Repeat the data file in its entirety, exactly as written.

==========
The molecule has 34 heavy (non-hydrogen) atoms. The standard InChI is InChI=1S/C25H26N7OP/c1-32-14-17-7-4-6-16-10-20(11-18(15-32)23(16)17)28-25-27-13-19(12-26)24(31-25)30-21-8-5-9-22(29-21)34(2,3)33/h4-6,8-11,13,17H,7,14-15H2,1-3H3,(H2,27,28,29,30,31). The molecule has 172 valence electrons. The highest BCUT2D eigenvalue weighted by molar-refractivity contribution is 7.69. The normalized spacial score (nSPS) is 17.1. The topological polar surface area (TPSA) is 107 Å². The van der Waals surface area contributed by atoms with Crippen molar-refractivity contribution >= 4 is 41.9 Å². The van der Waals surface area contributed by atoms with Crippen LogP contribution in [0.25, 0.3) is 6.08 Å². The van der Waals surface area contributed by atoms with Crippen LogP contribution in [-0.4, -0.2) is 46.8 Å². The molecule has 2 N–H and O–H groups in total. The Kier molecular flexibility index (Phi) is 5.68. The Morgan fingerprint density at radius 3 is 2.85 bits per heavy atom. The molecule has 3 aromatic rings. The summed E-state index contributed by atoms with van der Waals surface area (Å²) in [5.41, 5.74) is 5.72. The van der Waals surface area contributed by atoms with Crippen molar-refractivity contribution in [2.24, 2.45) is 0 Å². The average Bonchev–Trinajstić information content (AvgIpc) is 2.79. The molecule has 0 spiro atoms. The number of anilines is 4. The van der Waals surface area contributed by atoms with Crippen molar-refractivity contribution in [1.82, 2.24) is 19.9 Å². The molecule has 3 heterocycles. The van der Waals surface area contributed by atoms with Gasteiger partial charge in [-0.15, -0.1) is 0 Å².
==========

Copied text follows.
The molecule has 34 heavy (non-hydrogen) atoms. The standard InChI is InChI=1S/C25H26N7OP/c1-32-14-17-7-4-6-16-10-20(11-18(15-32)23(16)17)28-25-27-13-19(12-26)24(31-25)30-21-8-5-9-22(29-21)34(2,3)33/h4-6,8-11,13,17H,7,14-15H2,1-3H3,(H2,27,28,29,30,31). The molecule has 172 valence electrons. The highest BCUT2D eigenvalue weighted by molar-refractivity contribution is 7.69. The normalized spacial score (nSPS) is 17.1. The topological polar surface area (TPSA) is 107 Å². The van der Waals surface area contributed by atoms with Crippen molar-refractivity contribution >= 4 is 41.9 Å². The van der Waals surface area contributed by atoms with Crippen LogP contribution in [0.25, 0.3) is 6.08 Å². The van der Waals surface area contributed by atoms with Crippen LogP contribution in [-0.4, -0.2) is 46.8 Å². The molecule has 2 N–H and O–H groups in total. The Kier molecular flexibility index (Phi) is 5.68. The Morgan fingerprint density at radius 3 is 2.85 bits per heavy atom. The molecule has 3 aromatic rings. The summed E-state index contributed by atoms with van der Waals surface area (Å²) in [5.41, 5.74) is 5.72. The van der Waals surface area contributed by atoms with Crippen molar-refractivity contribution in [2.24, 2.45) is 0 Å². The average Bonchev–Trinajstić information content (AvgIpc) is 2.79. The molecule has 0 spiro atoms. The number of anilines is 4. The van der Waals surface area contributed by atoms with Crippen molar-refractivity contribution in [1.82, 2.24) is 19.9 Å². The molecule has 3 heterocycles. The van der Waals surface area contributed by atoms with Gasteiger partial charge in [-0.15, -0.1) is 0 Å².